How many states now have medical marijuana laws? It depends on what you consider a “medical marijuana law.” With Minnesota passing the first no-plant, no-home-grow medical marijuana law and a few states passing laws that only address the use of cannabidiol extracts, we thought it was time to uncover some of the facts about medical marijuana, by the numbers.
34 = states that have passed some version of marijuana reform, including decriminalization, cannabidiol-only, and medical marijuana laws. These states contain over 200 million people as of the 2010 Census and represent almost two-thirds of Americans.
23 = states (Alaska, Arizona, California, Colorado, Connecticut, Delaware, Hawaii, Illinois, Maine, Maryland, Massachusetts, Michigan, Minnesota, Montana, Nevada, New Hampshire, New Jersey, New Mexico, Oregon, Rhode Island, Vermont and Washington) plus Washington DC that have passed laws allowing for medical use of cannabis. These states contain over 125 million people and represent 41 percent of the United States’ population.
13 = medical marijuana states that have also decriminalized the personal possession of marijuana (usually one ounce) by all adults (Alaska, California, Colorado, Connecticut, Maine, Maryland, Massachusetts, Minnesota, Nevada, Oregon, Rhode Island, Vermont, and Washington).
12 = medical marijuana states that allow every patient to grow their own cannabis at home (Alaska, California, Colorado, Hawaii, Maine, Michigan, Montana, New Mexico, Oregon, Rhode Island, Vermont, and Washington). Three states -- Arizona, Massachusetts, and as of July 1, Nevada -- only allow home grow under hardship exemptions, such as living farther than 25 miles from a dispensary. The rest require patients to shop at dispensaries.
11 = medical marijuana states that enacted their law through ballot initiative (Alaska, Arizona, California, Colorado, Maine, Massachusetts, Michigan, Montana, Nevada, Oregon and Washington). Nevada registered the greatest voter support at 65.4 percent, while Arizona’s law barely squeaked by with 50.13 percent support.
10 = medical marijuana states that only allow patients to possess two ounces or less of usable marijuana (Alaska, Colorado, Maryland*, Minnesota, Montana, Nevada, New Hampshire, New Jersey, Vermont and Washington DC)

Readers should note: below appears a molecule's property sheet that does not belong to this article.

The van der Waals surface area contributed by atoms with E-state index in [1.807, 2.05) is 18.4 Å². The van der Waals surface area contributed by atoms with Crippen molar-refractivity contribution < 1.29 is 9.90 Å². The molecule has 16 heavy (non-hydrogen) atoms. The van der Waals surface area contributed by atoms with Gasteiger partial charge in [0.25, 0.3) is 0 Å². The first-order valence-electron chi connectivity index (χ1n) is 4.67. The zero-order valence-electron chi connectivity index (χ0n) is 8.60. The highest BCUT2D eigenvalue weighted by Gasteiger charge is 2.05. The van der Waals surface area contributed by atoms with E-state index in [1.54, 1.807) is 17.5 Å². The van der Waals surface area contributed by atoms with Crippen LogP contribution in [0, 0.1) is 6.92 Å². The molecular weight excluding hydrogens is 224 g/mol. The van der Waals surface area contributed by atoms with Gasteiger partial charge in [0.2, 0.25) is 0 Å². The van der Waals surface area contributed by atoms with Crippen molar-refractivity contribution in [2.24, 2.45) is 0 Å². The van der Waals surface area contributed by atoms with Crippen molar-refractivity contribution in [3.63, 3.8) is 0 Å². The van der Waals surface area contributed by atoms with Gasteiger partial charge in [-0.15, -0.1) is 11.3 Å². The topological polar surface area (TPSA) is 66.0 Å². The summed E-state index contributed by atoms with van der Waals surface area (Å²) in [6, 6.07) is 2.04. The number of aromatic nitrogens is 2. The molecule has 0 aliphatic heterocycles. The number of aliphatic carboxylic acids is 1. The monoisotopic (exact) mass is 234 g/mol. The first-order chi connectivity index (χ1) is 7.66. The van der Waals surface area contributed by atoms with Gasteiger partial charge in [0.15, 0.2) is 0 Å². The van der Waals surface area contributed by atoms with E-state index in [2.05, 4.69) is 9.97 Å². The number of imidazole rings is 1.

9 = medical marijuana states where patients must register with the state to receive any protection from arrest and prosecution (Alaska, Arizona, Connecticut, Montana, New Hampshire, Vermont, New Mexico, New Jersey and Washington DC).
8 = medical marijuana states where patients have an affirmative defense or “choice of evils” defense upon receiving their doctor’s recommendation (Colorado, Delaware**, Hawaii, Maryland, Michigan, Nevada, Oregon and Rhode Island).
7 = medical marijuana states that recognize post-traumatic stress disorder (PTSD) as a qualifying condition (California, Delaware, Maine, Michigan, Nevada, New Mexico, and Oregon).
6 = medical marijuana states that will accept a card or recommendation from another medical marijuana state (Arizona, Maine, Michigan, Nevada, New Hampshire, and Rhode Island). Also, six states have passed laws allowing for the medical use of high-CBD / low-THC oil extracts from cannabis (Alabama, Kentucky, Mississippi, Tennessee, Utah and Wisconsin).
5 = states that passed symbolic medical marijuana laws that depend on a doctor’s prescription, thereby making the laws inoperable without violating federal laws (Virginia, New Hampshire, Connecticut, Wisconsin and Louisiana).
4 = medical marijuana states that won’t recognize glaucoma (Delaware, Maryland, Minnesota and Vermont) or nausea (Connecticut, Illinois, Massachusetts and Washington DC,) as a qualifying condition.
3 = medical marijuana states that won’t recognize any form of pain as a qualifying condition (Connecticut, Massachusetts and Washington DC).
2 = medical marijuana states that have no in-state residency requirement to register for medical marijuana (Illinois and Oregon). Also the number of states where every patient is covered without a doctor’s recommendation thanks to legalization of marijuana (Colorado and Washington).
1 = medical marijuana states that don’t allow patient access to the marijuana plant itself (Minnesota). Also the number of medical marijuana states that allow doctors to recommend for any condition they believe marijuana will help (California).
* based on Maryland’s presumptive “30 day supply” of usable cannabis. Massachusetts and Connecticut have mandated a “60-day supply,” which in previous medical marijuana states has been determined to be 2.5 ounces of usable cannabis.
** only if the patient has submitted a medical marijuana application.
"Radical" Russ Belville is the host of The Russ Belville Show.